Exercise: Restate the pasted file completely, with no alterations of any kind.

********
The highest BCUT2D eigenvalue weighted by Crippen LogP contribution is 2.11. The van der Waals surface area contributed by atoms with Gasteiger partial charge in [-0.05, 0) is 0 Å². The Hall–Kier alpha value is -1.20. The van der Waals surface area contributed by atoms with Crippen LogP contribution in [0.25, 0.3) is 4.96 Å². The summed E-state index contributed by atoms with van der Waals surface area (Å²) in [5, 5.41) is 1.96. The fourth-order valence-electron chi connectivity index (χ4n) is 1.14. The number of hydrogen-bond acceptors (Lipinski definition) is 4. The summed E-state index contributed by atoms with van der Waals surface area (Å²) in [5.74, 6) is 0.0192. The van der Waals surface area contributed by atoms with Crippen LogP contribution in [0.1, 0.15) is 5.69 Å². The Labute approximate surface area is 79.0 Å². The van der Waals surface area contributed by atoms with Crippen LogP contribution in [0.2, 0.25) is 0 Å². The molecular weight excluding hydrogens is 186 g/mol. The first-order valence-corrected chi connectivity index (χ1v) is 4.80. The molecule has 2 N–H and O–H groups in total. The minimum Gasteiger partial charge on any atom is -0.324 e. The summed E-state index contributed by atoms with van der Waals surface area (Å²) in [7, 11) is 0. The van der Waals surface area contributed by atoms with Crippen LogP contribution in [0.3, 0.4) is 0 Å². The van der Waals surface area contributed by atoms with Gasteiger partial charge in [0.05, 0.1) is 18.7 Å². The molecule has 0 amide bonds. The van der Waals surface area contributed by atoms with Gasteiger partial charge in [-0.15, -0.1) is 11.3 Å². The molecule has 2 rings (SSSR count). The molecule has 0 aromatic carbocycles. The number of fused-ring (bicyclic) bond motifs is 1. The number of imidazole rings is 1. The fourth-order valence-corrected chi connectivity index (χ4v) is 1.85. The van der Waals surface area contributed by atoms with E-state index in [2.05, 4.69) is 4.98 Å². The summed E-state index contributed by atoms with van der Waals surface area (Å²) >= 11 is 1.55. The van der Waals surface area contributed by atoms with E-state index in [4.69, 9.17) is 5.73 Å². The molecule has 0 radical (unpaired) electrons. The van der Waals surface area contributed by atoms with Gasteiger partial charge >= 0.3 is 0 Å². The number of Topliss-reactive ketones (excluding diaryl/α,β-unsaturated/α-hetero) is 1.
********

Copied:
The highest BCUT2D eigenvalue weighted by Crippen LogP contribution is 2.11. The van der Waals surface area contributed by atoms with Gasteiger partial charge in [-0.05, 0) is 0 Å². The Hall–Kier alpha value is -1.20. The van der Waals surface area contributed by atoms with Crippen LogP contribution in [0.25, 0.3) is 4.96 Å². The summed E-state index contributed by atoms with van der Waals surface area (Å²) in [5, 5.41) is 1.96. The fourth-order valence-electron chi connectivity index (χ4n) is 1.14. The number of hydrogen-bond acceptors (Lipinski definition) is 4. The summed E-state index contributed by atoms with van der Waals surface area (Å²) in [5.74, 6) is 0.0192. The van der Waals surface area contributed by atoms with Crippen LogP contribution in [0.1, 0.15) is 5.69 Å². The Labute approximate surface area is 79.0 Å². The van der Waals surface area contributed by atoms with Crippen LogP contribution in [0.2, 0.25) is 0 Å². The molecular weight excluding hydrogens is 186 g/mol. The first-order valence-corrected chi connectivity index (χ1v) is 4.80. The molecule has 2 N–H and O–H groups in total. The minimum Gasteiger partial charge on any atom is -0.324 e. The summed E-state index contributed by atoms with van der Waals surface area (Å²) in [7, 11) is 0. The van der Waals surface area contributed by atoms with Crippen LogP contribution in [0.3, 0.4) is 0 Å². The van der Waals surface area contributed by atoms with Gasteiger partial charge in [0.05, 0.1) is 18.7 Å². The molecule has 0 amide bonds. The van der Waals surface area contributed by atoms with Gasteiger partial charge in [-0.15, -0.1) is 11.3 Å². The molecule has 2 rings (SSSR count). The molecule has 0 aromatic carbocycles. The number of fused-ring (bicyclic) bond motifs is 1. The number of imidazole rings is 1. The fourth-order valence-corrected chi connectivity index (χ4v) is 1.85. The van der Waals surface area contributed by atoms with E-state index in [2.05, 4.69) is 4.98 Å². The summed E-state index contributed by atoms with van der Waals surface area (Å²) >= 11 is 1.55. The van der Waals surface area contributed by atoms with E-state index in [4.69, 9.17) is 5.73 Å². The molecule has 0 radical (unpaired) electrons. The van der Waals surface area contributed by atoms with Gasteiger partial charge >= 0.3 is 0 Å². The number of Topliss-reactive ketones (excluding diaryl/α,β-unsaturated/α-hetero) is 1.